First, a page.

Trademark registration – an indicator of market promotion of goods

In the majority of cases, purchased goods bear a trademark indicating the manufacturer of the product. Agricultural products are not an exclusion from this rule.

In 2014, about 28 million trademarks were effective worldwide. Note that in the global statistics of registration of trademarks, agricultural products and products made from them ranked first. Table 3 summarises data on the distribution of registered trademarks by industries over the specified years.

Table 3. Registration of trademarks by industries
Share (%)

Industry Share (%)
2007 2014 Change
Agriculture 14.50 16.10 1.60
Textile, clothing and accessories 12.90 14.10 1.20
Scientific research, IT, communication 14.60 13.80 -0.80
Management, communication, real estate and financial services 11.40 11.80 0.40
Pharmaceuticals, fitness, beauty 11.40 11.10 -0.30
Recreation, education, tuition 12.30 11.00 -1.30
Structures, infrastructure 7.60 6.90 -0.60
Domestic appliances 6.30 6.50 0.30
Transport and logistics 6.00 5.60 -0.30
Chemicals 3.10 2.90 -0.20

As evident from the Table, the agrarian sector ranks first worldwide (over 16%) by the number of filed trademark applications.

As regards Ukraine, during 2000-2016, the number of trademark applications filed in Ukraine increased annually (except for 2014) and reached 450,000 over the period indicated. Of this number, more than 18,7% of applications were for agricultural products and their processing.

Currently, national producers involved in agricultural production and processing of agricultural products are looking for new opportunities to promote their products to foreign markets, first thing to the European one. This has increased the activity of national applicants in registering their trademarks abroad under the Madrid system in the first place.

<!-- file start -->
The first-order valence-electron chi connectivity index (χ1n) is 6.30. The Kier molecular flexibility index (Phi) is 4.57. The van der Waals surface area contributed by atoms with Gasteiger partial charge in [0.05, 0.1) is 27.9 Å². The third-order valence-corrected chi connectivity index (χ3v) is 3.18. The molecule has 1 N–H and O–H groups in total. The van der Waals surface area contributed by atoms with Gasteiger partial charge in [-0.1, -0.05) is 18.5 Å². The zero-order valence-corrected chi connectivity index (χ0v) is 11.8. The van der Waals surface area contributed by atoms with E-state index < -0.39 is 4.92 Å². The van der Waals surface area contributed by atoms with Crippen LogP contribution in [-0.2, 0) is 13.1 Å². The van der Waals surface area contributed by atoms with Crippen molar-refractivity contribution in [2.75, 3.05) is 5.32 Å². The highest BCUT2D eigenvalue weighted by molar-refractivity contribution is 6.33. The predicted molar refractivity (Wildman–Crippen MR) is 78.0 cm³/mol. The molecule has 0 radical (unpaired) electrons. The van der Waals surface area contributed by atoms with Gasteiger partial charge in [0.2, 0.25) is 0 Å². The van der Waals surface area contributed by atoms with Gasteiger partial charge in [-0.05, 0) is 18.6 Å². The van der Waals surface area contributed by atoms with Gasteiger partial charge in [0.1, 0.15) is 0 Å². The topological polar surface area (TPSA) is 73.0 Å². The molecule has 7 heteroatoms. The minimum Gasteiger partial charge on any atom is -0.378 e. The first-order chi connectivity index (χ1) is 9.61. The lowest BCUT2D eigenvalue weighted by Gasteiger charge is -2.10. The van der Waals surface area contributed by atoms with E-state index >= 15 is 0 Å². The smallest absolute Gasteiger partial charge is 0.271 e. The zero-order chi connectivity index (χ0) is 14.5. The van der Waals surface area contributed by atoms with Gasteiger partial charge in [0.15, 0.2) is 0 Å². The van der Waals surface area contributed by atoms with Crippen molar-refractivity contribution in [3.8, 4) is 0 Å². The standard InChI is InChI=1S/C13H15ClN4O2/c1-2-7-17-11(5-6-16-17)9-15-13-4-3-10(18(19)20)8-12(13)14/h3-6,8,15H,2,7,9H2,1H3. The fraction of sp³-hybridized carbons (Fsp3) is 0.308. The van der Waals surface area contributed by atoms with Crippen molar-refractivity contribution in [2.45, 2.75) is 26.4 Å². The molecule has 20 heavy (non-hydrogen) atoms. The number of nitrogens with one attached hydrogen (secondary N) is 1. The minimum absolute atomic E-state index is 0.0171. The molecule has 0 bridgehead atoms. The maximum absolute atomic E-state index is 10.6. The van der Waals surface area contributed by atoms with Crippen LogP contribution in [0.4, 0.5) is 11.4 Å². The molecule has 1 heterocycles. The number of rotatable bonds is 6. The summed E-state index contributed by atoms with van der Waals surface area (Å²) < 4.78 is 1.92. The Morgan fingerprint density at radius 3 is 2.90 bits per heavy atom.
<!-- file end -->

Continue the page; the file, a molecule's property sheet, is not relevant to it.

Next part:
If prior to 2010 national applicants filed only 1,300 trademarks under the Madrid system (4), the total number of registrations presently has exceeded 4,000.

At the same time, the level of filing applications and registration of trademarks by foreign companies shows that the Ukraine's domestic market is attractive for foreign producers. Thus, lately (2012-2016), the number of foreign trademarks registered by foreign producers was roughly 37.5% of all trademarks registered in Ukraine (5). This demonstrates the substantial interest of foreign companies and corporations in entering the market of Ukraine.


An effectively built portfolio of IP subject-matter is a guarantee of sustained business development and its growing investment attractiveness in both the domestic and foreign markets.

The data given above are indicative that the Ukrainian market is attractive for foreign applicants and that they are seeking legal protection of their intellectual property in Ukraine.

Foreign applicants and patent owners should find their place in the current situation. In view of the perspectives of development in the agricultural industry market and its investment attractiveness, special emphasis should be placed on developing the agrarian sector, starting with growing agricultural products and through to serving these processed products to the consumer's table.

  1. Kokh R. The 80/20 principle. – M., Eksmo, 2013, p. 263-264.
  2. Samayeva Yu. Towards agro colonialism. Inf.-analyt. weekly Zerkalo nedeli. Ukraina, 2015, 15, p.1,6.
  3. Troyan Ye. Patenting and registering trademarks – essential tools for entry to a foreign market. Report at the Agromarket -2014 Conference, Kharkiv, 23 September 2014. Page access at:
  4. Zharinova A. Ukrainian Institute for Industrial Property – 10 years of activity. Our achievements and prospects, Science and innovations, 2010, v.6, No. 5, p. 79-86.
  5. State Service of Intellectual Property of Ukraine. Annual report – 2016, Page access at: